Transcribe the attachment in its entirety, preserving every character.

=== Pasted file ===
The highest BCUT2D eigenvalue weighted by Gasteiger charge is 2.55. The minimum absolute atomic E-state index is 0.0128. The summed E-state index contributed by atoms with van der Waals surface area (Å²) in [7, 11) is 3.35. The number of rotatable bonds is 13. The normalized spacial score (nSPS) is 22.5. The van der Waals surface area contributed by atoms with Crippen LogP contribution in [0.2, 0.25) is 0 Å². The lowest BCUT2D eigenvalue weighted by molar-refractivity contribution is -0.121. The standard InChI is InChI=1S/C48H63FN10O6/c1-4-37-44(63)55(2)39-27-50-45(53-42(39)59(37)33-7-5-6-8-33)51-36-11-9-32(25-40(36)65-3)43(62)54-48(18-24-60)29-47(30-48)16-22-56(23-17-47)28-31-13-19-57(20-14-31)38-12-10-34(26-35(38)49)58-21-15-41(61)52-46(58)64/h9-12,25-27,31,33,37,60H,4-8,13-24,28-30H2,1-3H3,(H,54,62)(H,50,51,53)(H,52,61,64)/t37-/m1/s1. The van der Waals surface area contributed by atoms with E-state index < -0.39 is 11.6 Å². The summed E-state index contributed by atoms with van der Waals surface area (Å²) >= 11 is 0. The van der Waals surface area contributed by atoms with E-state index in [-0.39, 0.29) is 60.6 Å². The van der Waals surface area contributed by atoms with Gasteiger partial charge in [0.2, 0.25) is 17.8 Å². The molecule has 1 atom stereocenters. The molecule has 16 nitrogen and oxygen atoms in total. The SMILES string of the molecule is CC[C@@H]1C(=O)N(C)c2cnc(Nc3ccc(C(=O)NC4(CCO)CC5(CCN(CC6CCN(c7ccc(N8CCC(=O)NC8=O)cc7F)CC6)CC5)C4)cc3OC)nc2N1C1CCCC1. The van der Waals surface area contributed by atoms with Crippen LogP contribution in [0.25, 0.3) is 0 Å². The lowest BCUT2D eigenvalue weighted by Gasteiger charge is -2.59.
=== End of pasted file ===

The highest BCUT2D eigenvalue weighted by Gasteiger charge is 2.55. The minimum absolute atomic E-state index is 0.0128. The summed E-state index contributed by atoms with van der Waals surface area (Å²) in [7, 11) is 3.35. The number of rotatable bonds is 13. The normalized spacial score (nSPS) is 22.5. The van der Waals surface area contributed by atoms with Crippen LogP contribution in [0.2, 0.25) is 0 Å². The lowest BCUT2D eigenvalue weighted by molar-refractivity contribution is -0.121. The standard InChI is InChI=1S/C48H63FN10O6/c1-4-37-44(63)55(2)39-27-50-45(53-42(39)59(37)33-7-5-6-8-33)51-36-11-9-32(25-40(36)65-3)43(62)54-48(18-24-60)29-47(30-48)16-22-56(23-17-47)28-31-13-19-57(20-14-31)38-12-10-34(26-35(38)49)58-21-15-41(61)52-46(58)64/h9-12,25-27,31,33,37,60H,4-8,13-24,28-30H2,1-3H3,(H,54,62)(H,50,51,53)(H,52,61,64)/t37-/m1/s1. The van der Waals surface area contributed by atoms with E-state index < -0.39 is 11.6 Å². The summed E-state index contributed by atoms with van der Waals surface area (Å²) >= 11 is 0. The van der Waals surface area contributed by atoms with E-state index in [-0.39, 0.29) is 60.6 Å². The van der Waals surface area contributed by atoms with Gasteiger partial charge in [0.2, 0.25) is 17.8 Å². The molecule has 1 atom stereocenters. The molecule has 16 nitrogen and oxygen atoms in total. The SMILES string of the molecule is CC[C@@H]1C(=O)N(C)c2cnc(Nc3ccc(C(=O)NC4(CCO)CC5(CCN(CC6CCN(c7ccc(N8CCC(=O)NC8=O)cc7F)CC6)CC5)C4)cc3OC)nc2N1C1CCCC1. The van der Waals surface area contributed by atoms with Crippen LogP contribution in [0.25, 0.3) is 0 Å². The lowest BCUT2D eigenvalue weighted by Gasteiger charge is -2.59.